TribLIVE

| USWorld


 
Larger text Larger text Smaller text Smaller text | Order Photo Reprints

Aspirin use tied to age-related vision loss

Daily Photo Galleries

By Reuters
Sunday, Jan. 27, 2013, 5:56 p.m.
 

Taking at least one aspirin every week is linked to the development of age-related vision loss, according to an Australian study that looked at information collected over 15 years.

More than 100 billion aspirin tablets are consumed every year, commonly in the prevention of heart attacks or strokes.

In 2011, a European study found that seniors who took a daily aspirin were twice as likely to develop vision loss such as macular degeneration, compared with those who did not — prompting new study leader Jie Jin Wang into trying to confirm its findings.

Overall, Wang, from the University of Sydney, and her colleagues had information on 2,389 people older than 45. Of those, 257 said they took at least one aspirin every week.

By the end of the study, 63 people had developed so-called wet macular degeneration, the most severe form. A total of 5.8 percent of regular aspirin users developed the vision loss, compared with 2.3 percent of people who did not regularly take aspirin.

“Regular aspirin use is associated with increased risk of incident neovascular (wet) age-related macular degeneration, independent of a history of cardiovascular disease and smoking,” Wang and her colleagues wrote.

They warned, though, that there's still not enough evidence to say taking aspirin leads to the condition.

But in a commentary published with the study, Sanjay Kaul and George Diamond cautioned that the study had limitations, noting that previous studies had found mixed results when looking at aspirin use and vision loss.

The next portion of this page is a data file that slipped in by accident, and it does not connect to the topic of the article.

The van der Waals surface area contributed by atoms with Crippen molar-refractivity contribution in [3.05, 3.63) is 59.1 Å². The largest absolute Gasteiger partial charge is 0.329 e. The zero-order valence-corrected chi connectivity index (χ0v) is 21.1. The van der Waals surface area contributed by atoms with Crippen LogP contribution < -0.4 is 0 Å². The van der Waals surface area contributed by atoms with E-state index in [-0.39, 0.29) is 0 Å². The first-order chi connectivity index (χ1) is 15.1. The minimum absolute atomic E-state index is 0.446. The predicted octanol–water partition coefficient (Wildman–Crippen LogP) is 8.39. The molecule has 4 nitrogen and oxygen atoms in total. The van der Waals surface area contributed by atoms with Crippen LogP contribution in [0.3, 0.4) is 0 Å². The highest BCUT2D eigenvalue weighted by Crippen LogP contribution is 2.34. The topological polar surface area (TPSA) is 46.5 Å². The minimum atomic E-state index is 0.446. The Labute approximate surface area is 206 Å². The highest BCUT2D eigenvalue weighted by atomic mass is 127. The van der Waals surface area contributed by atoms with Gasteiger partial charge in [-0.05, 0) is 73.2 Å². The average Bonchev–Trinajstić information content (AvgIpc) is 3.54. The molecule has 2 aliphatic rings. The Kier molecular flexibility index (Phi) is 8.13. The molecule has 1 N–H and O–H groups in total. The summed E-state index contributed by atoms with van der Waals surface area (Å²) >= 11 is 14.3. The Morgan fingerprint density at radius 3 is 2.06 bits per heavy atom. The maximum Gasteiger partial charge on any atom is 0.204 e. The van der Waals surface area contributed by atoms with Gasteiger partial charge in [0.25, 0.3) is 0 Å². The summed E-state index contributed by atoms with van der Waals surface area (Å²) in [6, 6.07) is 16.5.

They wrote that the evidence was not convincing enough for doctors to change how they prescribe aspirin, especially with its benefits in preventing heart attack and stroke.

“In the final analysis, decisions about aspirin use are best made by balancing the risks against the benefit in context of each individual's medical history and value judgment,” they wrote.

Wang agreed that the findings are not strong enough to support a change in clinical practice, but she said some doctors may want to keep a closer watch on patients at higher risk for macular degeneration who are using aspirin.

 

 
 


Show commenting policy

Most-Read Nation

  1. Daughter says of Utah doctor: He’s a ‘monster’
  2. White House evacuated for fence jumper
  3. License plate scanner networks gotcha
  4. Benghazi death prompts $2M suit
  5. Chief justice worried about partisanship
  6. U.S., Canadian jets intercept 8 Russian aircraft
  7. Even record-setting retardant drops barely slow Calif. blaze
  8. White House targets sexual assaults on college campuses
  9. House panel OKs move to split Amtrak, focus on profitable Northeast Corridor
  10. Italian village to honor World War II U.S. bomber pilots
  11. Ten Commandments lawsuit tossed
Subscribe today! Click here for our subscription offers.